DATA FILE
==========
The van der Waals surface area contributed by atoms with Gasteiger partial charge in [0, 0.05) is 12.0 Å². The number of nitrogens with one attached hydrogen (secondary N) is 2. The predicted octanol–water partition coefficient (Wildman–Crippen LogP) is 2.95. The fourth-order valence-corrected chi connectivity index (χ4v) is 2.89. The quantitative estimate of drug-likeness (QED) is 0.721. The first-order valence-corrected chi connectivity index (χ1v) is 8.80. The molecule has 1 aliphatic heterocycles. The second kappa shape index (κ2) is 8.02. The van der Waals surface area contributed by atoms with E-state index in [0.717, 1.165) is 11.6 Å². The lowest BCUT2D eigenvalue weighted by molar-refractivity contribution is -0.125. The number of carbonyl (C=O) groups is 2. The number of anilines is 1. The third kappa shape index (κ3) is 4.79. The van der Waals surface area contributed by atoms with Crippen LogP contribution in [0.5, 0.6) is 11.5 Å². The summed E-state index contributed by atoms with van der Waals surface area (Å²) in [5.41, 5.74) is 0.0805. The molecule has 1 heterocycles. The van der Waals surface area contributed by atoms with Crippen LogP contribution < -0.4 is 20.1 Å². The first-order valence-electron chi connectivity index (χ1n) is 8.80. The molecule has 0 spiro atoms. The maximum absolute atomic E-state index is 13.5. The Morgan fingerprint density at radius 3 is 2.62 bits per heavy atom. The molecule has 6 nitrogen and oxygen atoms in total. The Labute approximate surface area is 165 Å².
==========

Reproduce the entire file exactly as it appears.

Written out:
The van der Waals surface area contributed by atoms with Gasteiger partial charge in [0, 0.05) is 12.0 Å². The number of nitrogens with one attached hydrogen (secondary N) is 2. The predicted octanol–water partition coefficient (Wildman–Crippen LogP) is 2.95. The fourth-order valence-corrected chi connectivity index (χ4v) is 2.89. The quantitative estimate of drug-likeness (QED) is 0.721. The first-order valence-corrected chi connectivity index (χ1v) is 8.80. The molecule has 1 aliphatic heterocycles. The second kappa shape index (κ2) is 8.02. The van der Waals surface area contributed by atoms with E-state index in [0.717, 1.165) is 11.6 Å². The lowest BCUT2D eigenvalue weighted by molar-refractivity contribution is -0.125. The number of carbonyl (C=O) groups is 2. The number of anilines is 1. The third kappa shape index (κ3) is 4.79. The van der Waals surface area contributed by atoms with Crippen LogP contribution in [0.5, 0.6) is 11.5 Å². The summed E-state index contributed by atoms with van der Waals surface area (Å²) in [5.41, 5.74) is 0.0805. The molecule has 1 heterocycles. The van der Waals surface area contributed by atoms with Crippen LogP contribution < -0.4 is 20.1 Å². The first-order valence-electron chi connectivity index (χ1n) is 8.80. The molecule has 0 spiro atoms. The maximum absolute atomic E-state index is 13.5. The Morgan fingerprint density at radius 3 is 2.62 bits per heavy atom. The molecule has 6 nitrogen and oxygen atoms in total. The Labute approximate surface area is 165 Å².